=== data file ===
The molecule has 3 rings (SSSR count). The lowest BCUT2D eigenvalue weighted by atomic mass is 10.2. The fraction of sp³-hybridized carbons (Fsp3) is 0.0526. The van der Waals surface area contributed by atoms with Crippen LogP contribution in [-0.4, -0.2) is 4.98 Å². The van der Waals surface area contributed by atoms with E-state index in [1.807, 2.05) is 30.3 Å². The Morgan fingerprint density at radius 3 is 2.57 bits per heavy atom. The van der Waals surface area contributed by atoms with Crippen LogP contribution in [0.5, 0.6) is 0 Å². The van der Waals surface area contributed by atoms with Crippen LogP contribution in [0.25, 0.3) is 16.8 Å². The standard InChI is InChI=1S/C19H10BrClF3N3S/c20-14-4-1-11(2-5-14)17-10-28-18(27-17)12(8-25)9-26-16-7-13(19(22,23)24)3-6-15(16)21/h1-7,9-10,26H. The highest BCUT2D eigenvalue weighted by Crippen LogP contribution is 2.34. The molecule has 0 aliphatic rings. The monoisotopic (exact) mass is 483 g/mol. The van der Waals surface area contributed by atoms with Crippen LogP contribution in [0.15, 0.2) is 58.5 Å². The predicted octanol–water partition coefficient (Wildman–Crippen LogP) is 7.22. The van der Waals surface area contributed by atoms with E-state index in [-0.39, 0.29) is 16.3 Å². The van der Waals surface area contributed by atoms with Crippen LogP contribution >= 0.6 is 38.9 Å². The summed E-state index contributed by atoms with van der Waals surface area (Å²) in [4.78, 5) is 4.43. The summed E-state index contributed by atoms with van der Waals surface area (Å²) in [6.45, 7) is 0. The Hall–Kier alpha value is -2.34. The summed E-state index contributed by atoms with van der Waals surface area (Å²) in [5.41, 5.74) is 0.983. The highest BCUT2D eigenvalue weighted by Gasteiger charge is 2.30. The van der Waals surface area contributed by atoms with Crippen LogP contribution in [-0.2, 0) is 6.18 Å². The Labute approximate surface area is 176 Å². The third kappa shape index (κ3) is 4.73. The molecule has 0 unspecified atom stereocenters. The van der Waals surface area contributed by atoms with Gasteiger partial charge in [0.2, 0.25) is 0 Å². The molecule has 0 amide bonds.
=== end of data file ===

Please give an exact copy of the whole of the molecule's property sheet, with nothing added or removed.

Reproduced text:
The molecule has 3 rings (SSSR count). The lowest BCUT2D eigenvalue weighted by atomic mass is 10.2. The fraction of sp³-hybridized carbons (Fsp3) is 0.0526. The van der Waals surface area contributed by atoms with Crippen LogP contribution in [-0.4, -0.2) is 4.98 Å². The van der Waals surface area contributed by atoms with E-state index in [1.807, 2.05) is 30.3 Å². The Morgan fingerprint density at radius 3 is 2.57 bits per heavy atom. The van der Waals surface area contributed by atoms with Crippen LogP contribution in [0.5, 0.6) is 0 Å². The van der Waals surface area contributed by atoms with Crippen LogP contribution in [0.25, 0.3) is 16.8 Å². The standard InChI is InChI=1S/C19H10BrClF3N3S/c20-14-4-1-11(2-5-14)17-10-28-18(27-17)12(8-25)9-26-16-7-13(19(22,23)24)3-6-15(16)21/h1-7,9-10,26H. The highest BCUT2D eigenvalue weighted by Crippen LogP contribution is 2.34. The molecule has 0 aliphatic rings. The monoisotopic (exact) mass is 483 g/mol. The van der Waals surface area contributed by atoms with Crippen LogP contribution in [0.15, 0.2) is 58.5 Å². The predicted octanol–water partition coefficient (Wildman–Crippen LogP) is 7.22. The van der Waals surface area contributed by atoms with E-state index in [-0.39, 0.29) is 16.3 Å². The van der Waals surface area contributed by atoms with Crippen LogP contribution >= 0.6 is 38.9 Å². The summed E-state index contributed by atoms with van der Waals surface area (Å²) in [4.78, 5) is 4.43. The summed E-state index contributed by atoms with van der Waals surface area (Å²) in [6.45, 7) is 0. The Hall–Kier alpha value is -2.34. The summed E-state index contributed by atoms with van der Waals surface area (Å²) in [5.41, 5.74) is 0.983. The highest BCUT2D eigenvalue weighted by Gasteiger charge is 2.30. The van der Waals surface area contributed by atoms with Crippen LogP contribution in [-0.2, 0) is 6.18 Å². The Labute approximate surface area is 176 Å². The third kappa shape index (κ3) is 4.73. The molecule has 0 unspecified atom stereocenters. The van der Waals surface area contributed by atoms with Gasteiger partial charge in [0.2, 0.25) is 0 Å². The molecule has 0 amide bonds.